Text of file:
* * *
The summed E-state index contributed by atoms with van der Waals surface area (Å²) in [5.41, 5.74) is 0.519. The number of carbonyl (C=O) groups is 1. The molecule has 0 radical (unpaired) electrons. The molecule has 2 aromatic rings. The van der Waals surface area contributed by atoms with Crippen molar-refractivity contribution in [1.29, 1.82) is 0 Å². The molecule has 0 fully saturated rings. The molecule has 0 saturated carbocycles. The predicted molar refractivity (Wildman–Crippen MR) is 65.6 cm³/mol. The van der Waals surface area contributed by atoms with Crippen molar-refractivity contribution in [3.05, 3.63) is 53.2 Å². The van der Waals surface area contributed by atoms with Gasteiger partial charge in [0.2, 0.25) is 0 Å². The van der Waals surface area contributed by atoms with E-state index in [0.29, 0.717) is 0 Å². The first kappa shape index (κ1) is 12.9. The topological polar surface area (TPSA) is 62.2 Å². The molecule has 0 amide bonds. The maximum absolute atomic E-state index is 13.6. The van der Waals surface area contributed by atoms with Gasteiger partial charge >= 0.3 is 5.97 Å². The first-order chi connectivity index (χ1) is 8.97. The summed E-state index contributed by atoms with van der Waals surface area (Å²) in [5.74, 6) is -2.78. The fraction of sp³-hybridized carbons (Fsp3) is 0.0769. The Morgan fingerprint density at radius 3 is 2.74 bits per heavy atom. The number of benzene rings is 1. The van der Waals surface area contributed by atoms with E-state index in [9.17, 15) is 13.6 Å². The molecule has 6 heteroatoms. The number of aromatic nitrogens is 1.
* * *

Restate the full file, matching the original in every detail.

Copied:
The summed E-state index contributed by atoms with van der Waals surface area (Å²) in [5.41, 5.74) is 0.519. The number of carbonyl (C=O) groups is 1. The molecule has 0 radical (unpaired) electrons. The molecule has 2 aromatic rings. The van der Waals surface area contributed by atoms with Crippen molar-refractivity contribution in [1.29, 1.82) is 0 Å². The molecule has 0 fully saturated rings. The molecule has 0 saturated carbocycles. The predicted molar refractivity (Wildman–Crippen MR) is 65.6 cm³/mol. The van der Waals surface area contributed by atoms with Crippen molar-refractivity contribution in [3.05, 3.63) is 53.2 Å². The van der Waals surface area contributed by atoms with Gasteiger partial charge in [0.2, 0.25) is 0 Å². The van der Waals surface area contributed by atoms with E-state index in [0.29, 0.717) is 0 Å². The first kappa shape index (κ1) is 12.9. The topological polar surface area (TPSA) is 62.2 Å². The molecule has 0 amide bonds. The maximum absolute atomic E-state index is 13.6. The van der Waals surface area contributed by atoms with Gasteiger partial charge >= 0.3 is 5.97 Å². The first-order chi connectivity index (χ1) is 8.97. The summed E-state index contributed by atoms with van der Waals surface area (Å²) in [5.74, 6) is -2.78. The fraction of sp³-hybridized carbons (Fsp3) is 0.0769. The Morgan fingerprint density at radius 3 is 2.74 bits per heavy atom. The number of benzene rings is 1. The van der Waals surface area contributed by atoms with E-state index in [9.17, 15) is 13.6 Å². The molecule has 6 heteroatoms. The number of aromatic nitrogens is 1.